/ 13 June 2011

Ndebele: Billions needed for SA’s transport infrastructure

Ndebele: Billions Needed For Sa's Transport Infrastructure

South Africa’s ageing rail, road and maritime infrastructure requires massive investment for the country to successfully compete in international markets, Transport Minister Sibusiso Ndebele said on Monday.

Speaking in Cape Town at the opening of an international investors’ conference, he told delegates his department had identified 11 “key strategic” investment areas, with a total estimated capital cost of almost R200-billion.

“We understand that the country’s fiscus cannot be in a position to fund the entire needs of the transport sector.

“It is important to find a new impetus in investments into our sector in order to completely modernise our transport system so that our economy is able to be internationally competitive.

“In order to address this challenge, it is necessary to attract new investments into our sector,” Ndebele said.

Historical under-investment
The 11 investment areas focus mainly on rail and road infrastructure, including plans by the Passenger Rail Agency of South Africa to acquire new commuter coaches at an estimated capital cost of R86-billion.

The list also includes five projects by the South African National Roads Agency, including work on various national-route toll roads and the upgrading of other roads around the country, at a total cost of about R85-billion.

Ndebele said historical under-investment, coupled with poor maintenance, outdated systems and a lack of integration had negatively affected the country’s transport network.

He said the conference — hosted by his department — was aimed at showcasing various transport projects.

“Of critical importance is that these projects will attract potential investors that will play a key role alongside government.

“This conference must ultimately become a platform for investors to come into the transport space in South Africa,” he said.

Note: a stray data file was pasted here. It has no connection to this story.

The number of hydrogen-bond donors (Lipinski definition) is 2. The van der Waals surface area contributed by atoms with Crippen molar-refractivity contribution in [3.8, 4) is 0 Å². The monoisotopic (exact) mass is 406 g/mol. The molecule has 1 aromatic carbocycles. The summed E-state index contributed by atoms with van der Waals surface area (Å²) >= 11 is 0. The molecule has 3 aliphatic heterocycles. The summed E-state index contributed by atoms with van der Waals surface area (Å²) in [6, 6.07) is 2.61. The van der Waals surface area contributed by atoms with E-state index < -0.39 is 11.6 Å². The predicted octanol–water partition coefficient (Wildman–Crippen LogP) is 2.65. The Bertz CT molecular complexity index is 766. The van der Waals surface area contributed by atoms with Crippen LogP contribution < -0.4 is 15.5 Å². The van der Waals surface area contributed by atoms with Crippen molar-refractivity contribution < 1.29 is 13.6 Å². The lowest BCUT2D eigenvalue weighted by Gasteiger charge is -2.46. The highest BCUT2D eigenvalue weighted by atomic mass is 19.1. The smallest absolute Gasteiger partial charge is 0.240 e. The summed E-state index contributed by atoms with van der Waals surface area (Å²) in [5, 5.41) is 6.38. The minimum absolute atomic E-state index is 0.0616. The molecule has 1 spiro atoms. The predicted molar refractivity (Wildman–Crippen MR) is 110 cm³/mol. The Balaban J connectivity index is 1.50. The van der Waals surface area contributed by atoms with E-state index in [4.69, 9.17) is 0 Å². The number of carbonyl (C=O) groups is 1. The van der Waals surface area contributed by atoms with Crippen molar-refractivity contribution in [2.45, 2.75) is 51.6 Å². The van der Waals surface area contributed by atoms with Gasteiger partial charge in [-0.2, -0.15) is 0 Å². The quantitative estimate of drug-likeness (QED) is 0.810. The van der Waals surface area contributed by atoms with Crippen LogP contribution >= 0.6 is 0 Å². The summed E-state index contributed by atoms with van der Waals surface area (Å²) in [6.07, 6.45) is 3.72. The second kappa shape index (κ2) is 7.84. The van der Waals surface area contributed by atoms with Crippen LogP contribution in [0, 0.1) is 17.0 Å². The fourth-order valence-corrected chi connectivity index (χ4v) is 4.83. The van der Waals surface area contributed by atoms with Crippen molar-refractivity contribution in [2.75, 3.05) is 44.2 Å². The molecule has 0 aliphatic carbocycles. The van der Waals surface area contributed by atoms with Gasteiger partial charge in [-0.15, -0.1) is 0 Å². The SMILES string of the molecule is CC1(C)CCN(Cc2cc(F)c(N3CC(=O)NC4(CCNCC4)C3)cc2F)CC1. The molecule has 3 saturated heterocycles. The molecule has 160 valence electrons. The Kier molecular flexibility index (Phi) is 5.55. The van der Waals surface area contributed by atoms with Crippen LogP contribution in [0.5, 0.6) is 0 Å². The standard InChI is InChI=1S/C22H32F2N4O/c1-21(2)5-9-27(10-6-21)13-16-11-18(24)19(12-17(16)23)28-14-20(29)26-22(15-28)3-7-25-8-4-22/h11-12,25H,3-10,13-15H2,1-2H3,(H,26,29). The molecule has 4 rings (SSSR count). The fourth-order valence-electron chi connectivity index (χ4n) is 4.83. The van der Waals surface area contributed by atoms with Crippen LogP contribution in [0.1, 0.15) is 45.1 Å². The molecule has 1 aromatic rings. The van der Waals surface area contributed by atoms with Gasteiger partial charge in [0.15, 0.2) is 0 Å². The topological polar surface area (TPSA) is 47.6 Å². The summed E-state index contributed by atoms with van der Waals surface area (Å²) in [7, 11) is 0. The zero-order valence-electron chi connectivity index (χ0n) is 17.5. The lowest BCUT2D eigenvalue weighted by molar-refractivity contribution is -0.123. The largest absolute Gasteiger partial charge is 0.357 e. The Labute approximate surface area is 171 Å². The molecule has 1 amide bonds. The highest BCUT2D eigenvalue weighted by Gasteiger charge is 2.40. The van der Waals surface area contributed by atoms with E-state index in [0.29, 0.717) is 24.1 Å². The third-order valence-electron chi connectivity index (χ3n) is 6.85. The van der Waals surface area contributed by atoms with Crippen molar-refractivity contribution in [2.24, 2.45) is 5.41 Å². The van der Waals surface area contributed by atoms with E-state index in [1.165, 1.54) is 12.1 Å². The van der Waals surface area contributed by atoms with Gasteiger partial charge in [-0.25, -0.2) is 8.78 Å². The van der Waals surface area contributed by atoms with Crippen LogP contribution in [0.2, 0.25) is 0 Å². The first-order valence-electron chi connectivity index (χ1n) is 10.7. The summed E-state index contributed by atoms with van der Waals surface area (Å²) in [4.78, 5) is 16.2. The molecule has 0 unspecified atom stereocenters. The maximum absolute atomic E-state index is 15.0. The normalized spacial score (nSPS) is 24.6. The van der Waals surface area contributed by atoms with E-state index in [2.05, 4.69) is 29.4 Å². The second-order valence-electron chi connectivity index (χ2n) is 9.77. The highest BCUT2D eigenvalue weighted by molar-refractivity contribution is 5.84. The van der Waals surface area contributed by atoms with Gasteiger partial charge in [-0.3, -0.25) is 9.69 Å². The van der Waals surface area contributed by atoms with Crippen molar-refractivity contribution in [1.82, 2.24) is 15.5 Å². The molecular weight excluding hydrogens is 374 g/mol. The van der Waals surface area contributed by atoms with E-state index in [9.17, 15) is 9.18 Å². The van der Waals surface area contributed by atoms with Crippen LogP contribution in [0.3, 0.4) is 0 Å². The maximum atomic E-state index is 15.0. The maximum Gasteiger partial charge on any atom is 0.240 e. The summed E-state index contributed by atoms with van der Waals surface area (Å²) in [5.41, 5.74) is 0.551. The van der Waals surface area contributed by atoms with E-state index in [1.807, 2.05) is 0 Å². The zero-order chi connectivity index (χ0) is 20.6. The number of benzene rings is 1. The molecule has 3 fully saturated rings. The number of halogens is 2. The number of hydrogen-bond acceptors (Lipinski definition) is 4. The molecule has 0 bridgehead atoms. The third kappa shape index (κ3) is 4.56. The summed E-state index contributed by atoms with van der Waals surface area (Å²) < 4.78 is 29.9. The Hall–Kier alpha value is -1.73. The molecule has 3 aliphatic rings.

About 700 investors and delegates are attending the conference, being held over two days.

Speaking at the event, Public Enterprises Minister Malusi Gigaba said new ways had to be found “if South Africa is to achieve the levels of investment in infrastructure we hope to achieve”.

He said partnerships between state-owned enterprises and the private sector were essential to unlock the level of investment required.

“It is therefore important that we engage with you in forums such as these in order to explore possibilities to unlock the balance sheets, in particular, of the mining, financial and industrial sectors.”

‘We need to be clear what we want’
Gigaba said it needed to be made clear that whatever investment partnerships were entered into between the government and the private sector, “state control of strategic assets must be maintained”.

He said state-owned enterprises needed to carefully examine any proposals would-be suppliers placed before them “so that we are able to decide whether here we are being taken for a ride, and check which are going to be beneficial for our country”.

“The fact of the matter is we need to be clear what we want — we need to have long-term planning; and we need to play hardball, because ultimately this is our money,” he said.

According to a department of transport magazine handed to delegates at the conference, demand for road and rail transport in South Africa “far outstrips the capacity of government to fund these needs”.

It says the major transport challenge facing the country is that the bulk of its rail infrastructure had reached the end of its economic life.

“Continuing with a refurbishment programme alone has become counter-productive,” it states. — Sapa